In this paper I present a detailed analysis of the tonology of nouns and their dependents within the noun phrase in Lusoga, a Bantu language of Uganda. After considering different alternatives, I argue that Lusoga is best analyzed with an underlying privative /L/ which derives from an earlier *H, realized directly in Luganda, the closest related language to Lusoga. To establish the basic system I start with infinitives (which are nouns), then analyze the different tone patterns on nouns of different sizes and shapes, with and without an augment, simple and reduplicated. I then turn to the tonal properties of adjectives (which are also nouns), possessive pronouns, demonstratives, numerals, and other nominal modifiers.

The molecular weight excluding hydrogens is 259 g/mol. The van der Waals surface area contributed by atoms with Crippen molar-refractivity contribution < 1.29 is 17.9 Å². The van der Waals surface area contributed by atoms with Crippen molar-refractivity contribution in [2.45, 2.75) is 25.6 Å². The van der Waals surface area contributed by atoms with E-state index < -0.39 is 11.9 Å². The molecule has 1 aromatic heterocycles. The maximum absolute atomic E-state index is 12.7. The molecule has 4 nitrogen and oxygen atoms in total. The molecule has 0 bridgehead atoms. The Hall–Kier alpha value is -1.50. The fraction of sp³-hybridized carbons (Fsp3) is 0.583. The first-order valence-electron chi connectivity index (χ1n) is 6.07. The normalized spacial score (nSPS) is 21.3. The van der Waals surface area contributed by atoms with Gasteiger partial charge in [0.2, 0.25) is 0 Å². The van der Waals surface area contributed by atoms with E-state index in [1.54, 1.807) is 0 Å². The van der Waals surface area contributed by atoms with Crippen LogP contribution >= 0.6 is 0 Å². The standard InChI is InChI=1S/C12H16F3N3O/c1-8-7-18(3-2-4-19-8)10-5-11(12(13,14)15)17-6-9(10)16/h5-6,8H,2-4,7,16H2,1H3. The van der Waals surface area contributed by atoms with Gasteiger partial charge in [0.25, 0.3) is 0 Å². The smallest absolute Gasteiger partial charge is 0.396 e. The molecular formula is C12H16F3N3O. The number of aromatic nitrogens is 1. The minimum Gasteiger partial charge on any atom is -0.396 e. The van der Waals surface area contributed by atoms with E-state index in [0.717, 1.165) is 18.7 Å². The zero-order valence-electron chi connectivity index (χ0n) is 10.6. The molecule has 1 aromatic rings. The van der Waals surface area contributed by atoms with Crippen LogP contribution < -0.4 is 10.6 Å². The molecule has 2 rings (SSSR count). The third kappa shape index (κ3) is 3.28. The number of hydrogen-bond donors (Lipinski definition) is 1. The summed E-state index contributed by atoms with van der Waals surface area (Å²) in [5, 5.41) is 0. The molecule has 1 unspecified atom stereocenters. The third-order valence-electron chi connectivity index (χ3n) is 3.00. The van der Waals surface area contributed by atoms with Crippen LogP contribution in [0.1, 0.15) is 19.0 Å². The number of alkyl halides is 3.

January 1, 2019
Hyman, L. M. (2019) Lusoga noun phrase tonology. In P. W. Akumbu & E.P. Chie (Eds), Engagement with Africa: Linguistic essays in honor of Ngessimo M. Mutaka, 93-138. Köln: Rüdiger Köppe Verlag.